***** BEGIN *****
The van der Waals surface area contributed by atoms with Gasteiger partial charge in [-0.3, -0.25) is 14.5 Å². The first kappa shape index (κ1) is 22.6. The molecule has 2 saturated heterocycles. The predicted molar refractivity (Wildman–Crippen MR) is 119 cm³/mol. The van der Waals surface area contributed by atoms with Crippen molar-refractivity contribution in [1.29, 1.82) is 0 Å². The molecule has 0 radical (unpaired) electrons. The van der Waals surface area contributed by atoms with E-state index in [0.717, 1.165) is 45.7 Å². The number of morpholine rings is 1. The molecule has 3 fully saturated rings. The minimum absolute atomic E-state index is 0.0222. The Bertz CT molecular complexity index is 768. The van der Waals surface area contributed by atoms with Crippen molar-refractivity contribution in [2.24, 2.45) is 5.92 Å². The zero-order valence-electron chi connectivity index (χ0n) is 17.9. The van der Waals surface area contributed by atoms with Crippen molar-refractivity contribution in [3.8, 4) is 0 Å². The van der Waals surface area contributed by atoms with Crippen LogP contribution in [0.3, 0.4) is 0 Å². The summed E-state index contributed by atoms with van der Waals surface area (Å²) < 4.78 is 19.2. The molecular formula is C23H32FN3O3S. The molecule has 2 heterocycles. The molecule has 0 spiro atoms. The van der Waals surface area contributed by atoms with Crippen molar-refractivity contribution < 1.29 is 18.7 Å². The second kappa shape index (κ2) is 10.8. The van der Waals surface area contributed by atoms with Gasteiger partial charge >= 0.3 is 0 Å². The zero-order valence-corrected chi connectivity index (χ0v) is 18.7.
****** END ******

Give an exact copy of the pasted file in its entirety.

The van der Waals surface area contributed by atoms with Gasteiger partial charge in [-0.3, -0.25) is 14.5 Å². The first kappa shape index (κ1) is 22.6. The molecule has 2 saturated heterocycles. The predicted molar refractivity (Wildman–Crippen MR) is 119 cm³/mol. The van der Waals surface area contributed by atoms with Crippen molar-refractivity contribution in [1.29, 1.82) is 0 Å². The molecule has 0 radical (unpaired) electrons. The van der Waals surface area contributed by atoms with E-state index in [0.717, 1.165) is 45.7 Å². The number of morpholine rings is 1. The molecule has 3 fully saturated rings. The minimum absolute atomic E-state index is 0.0222. The Bertz CT molecular complexity index is 768. The van der Waals surface area contributed by atoms with Crippen molar-refractivity contribution in [2.24, 2.45) is 5.92 Å². The zero-order valence-electron chi connectivity index (χ0n) is 17.9. The van der Waals surface area contributed by atoms with Crippen molar-refractivity contribution in [3.8, 4) is 0 Å². The van der Waals surface area contributed by atoms with Crippen LogP contribution in [0.3, 0.4) is 0 Å². The summed E-state index contributed by atoms with van der Waals surface area (Å²) < 4.78 is 19.2. The molecular formula is C23H32FN3O3S. The molecule has 2 heterocycles. The molecule has 0 spiro atoms. The van der Waals surface area contributed by atoms with Crippen molar-refractivity contribution < 1.29 is 18.7 Å². The second kappa shape index (κ2) is 10.8. The van der Waals surface area contributed by atoms with Gasteiger partial charge >= 0.3 is 0 Å². The zero-order valence-corrected chi connectivity index (χ0v) is 18.7.